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  1. #101
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    Nov 2007
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    Isle of Lewis
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    Quote Originally Posted by Colin M View Post
    I doubt it very much Roag fisher, the loch was first used for abstraction in 1971 (50+ years ago) when the barrage was built so surely any effect related to that would have been evident long before now.
    The regime for raising and lowering the gates has been tampered with over the years and we always worry that after a spell of low water when a flood does come and the gates are not opened to give a freshet that our fish may well elect to run one of the other rivers that is experiencing a natural spate - in fact we are currently experiencing just such an extended period of low water.

    Colin
    A lot of the rearing of surplus (to the spawning burns) juveniles takes place in lochs. It takes time for sediment to build up on the bottom of the loch to a point where the food chain gets altered, possibly in a negative way to juvenile salmonids. That point may well have been reached.

  2. #102
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    Nov 2017
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    Scotland
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    84

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    Quote Originally Posted by Roag Fisher View Post
    A lot of the rearing of surplus (to the spawning burns) juveniles takes place in lochs. It takes time for sediment to build up on the bottom of the loch to a point where the food chain gets altered, possibly in a negative way to juvenile salmonids. That point may well have been reached.
    I may well be wrong but like you say that sort of thing takes time but what we are seeing is a significant drop in number over a very short period of three years
    No solution fits all!!

  3. #103

    Default Dismiss nowt

    I would dismiss nothing from the argument. But your argument is more likely to involve predation on those dropping juveniles IMO. Below is the alien species argument, just found one near me:

    " Alien invasive species have a great edge over native species, be they plant or animal, largely because the invasive or introduced species generally arrives in a new land without its predators, pests and diseases in tow. They have an unfair advantage over native species which have an extensive array of things that like to eat or kill them that have evolved in place with the natives. "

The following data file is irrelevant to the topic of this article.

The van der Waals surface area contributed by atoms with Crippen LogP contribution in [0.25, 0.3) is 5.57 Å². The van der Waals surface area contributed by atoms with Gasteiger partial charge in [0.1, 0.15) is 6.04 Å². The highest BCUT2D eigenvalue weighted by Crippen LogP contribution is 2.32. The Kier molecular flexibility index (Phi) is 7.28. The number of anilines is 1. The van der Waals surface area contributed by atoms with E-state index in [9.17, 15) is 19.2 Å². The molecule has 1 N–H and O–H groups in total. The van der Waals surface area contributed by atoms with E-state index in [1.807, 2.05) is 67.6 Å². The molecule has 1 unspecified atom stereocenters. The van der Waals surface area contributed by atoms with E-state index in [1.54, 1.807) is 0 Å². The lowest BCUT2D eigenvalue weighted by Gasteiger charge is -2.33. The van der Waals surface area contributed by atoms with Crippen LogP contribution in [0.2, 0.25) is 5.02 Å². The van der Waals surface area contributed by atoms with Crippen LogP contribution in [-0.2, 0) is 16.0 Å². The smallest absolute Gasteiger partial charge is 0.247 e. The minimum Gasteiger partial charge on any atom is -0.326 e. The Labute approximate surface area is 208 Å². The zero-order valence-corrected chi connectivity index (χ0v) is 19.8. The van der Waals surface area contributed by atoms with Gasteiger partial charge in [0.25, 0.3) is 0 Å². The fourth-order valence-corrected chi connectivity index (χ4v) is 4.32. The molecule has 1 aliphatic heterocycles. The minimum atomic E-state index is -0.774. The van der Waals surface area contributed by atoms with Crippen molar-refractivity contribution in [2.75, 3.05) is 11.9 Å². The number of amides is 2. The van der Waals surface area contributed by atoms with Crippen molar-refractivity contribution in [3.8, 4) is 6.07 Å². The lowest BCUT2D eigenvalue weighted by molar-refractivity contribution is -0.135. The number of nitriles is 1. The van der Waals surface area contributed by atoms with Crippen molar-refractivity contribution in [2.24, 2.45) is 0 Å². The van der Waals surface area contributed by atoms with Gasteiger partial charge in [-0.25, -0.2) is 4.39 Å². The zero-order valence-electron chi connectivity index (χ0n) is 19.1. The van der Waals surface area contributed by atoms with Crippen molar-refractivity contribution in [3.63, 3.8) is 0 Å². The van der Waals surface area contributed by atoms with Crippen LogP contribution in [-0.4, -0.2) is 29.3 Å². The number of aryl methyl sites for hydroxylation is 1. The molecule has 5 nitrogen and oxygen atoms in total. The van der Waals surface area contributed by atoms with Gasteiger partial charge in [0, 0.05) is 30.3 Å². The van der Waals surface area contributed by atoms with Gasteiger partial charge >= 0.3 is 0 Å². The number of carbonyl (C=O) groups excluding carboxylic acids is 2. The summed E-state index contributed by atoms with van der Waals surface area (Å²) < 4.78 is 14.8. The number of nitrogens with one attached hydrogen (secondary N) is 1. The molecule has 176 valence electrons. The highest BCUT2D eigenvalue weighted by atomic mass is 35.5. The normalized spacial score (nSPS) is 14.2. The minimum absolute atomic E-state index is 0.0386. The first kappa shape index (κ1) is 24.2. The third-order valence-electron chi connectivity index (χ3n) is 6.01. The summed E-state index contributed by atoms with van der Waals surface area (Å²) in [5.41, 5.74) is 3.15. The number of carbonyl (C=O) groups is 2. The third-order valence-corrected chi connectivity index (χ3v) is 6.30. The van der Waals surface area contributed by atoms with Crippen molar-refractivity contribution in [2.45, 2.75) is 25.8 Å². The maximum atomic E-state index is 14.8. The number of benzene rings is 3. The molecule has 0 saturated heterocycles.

This is my alien; what the hell is this: a dandelion or Whickham Grass ? And why won't the pic load in the correct orientation please ?

    Quote Originally Posted by Roag Fisher View Post
    A lot of the rearing of surplus (to the spawning burns) juveniles takes place in lochs. It takes time for sediment to build up on the bottom of the loch to a point where the food chain gets altered, possibly in a negative way to juvenile salmonids. That point may well have been reached.
    Attached Images Attached Images fullsizeoutput_d-jpeg 
    Last edited by Dave Wilkinson; 10-07-2018 at 12:54 PM.

  4. #104
    Join Date
    Nov 2009
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    In a cooling North Atlantic...
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    1,053

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    Quote Originally Posted by Dave Wilkinson View Post
    I would dismiss nothing from the argument. But your argument is more likely to involve predation on those dropping juveniles IMO. Below is the alien species argument, just found one near me:

    " Alien invasive species have a great edge over native species, be they plant or animal, largely because the invasive or introduced species generally arrives in a new land without its predators, pests and diseases in tow. They have an unfair advantage over native species which have an extensive array of things that like to eat or kill them that have evolved in place with the natives. "

    This is my alien; what the hell is this: a dandelion or Whickham Grass ? And why won't the pic load in the correct orientation please ?
    It's a spiralised dandelion seedhead so not entirely ironic.

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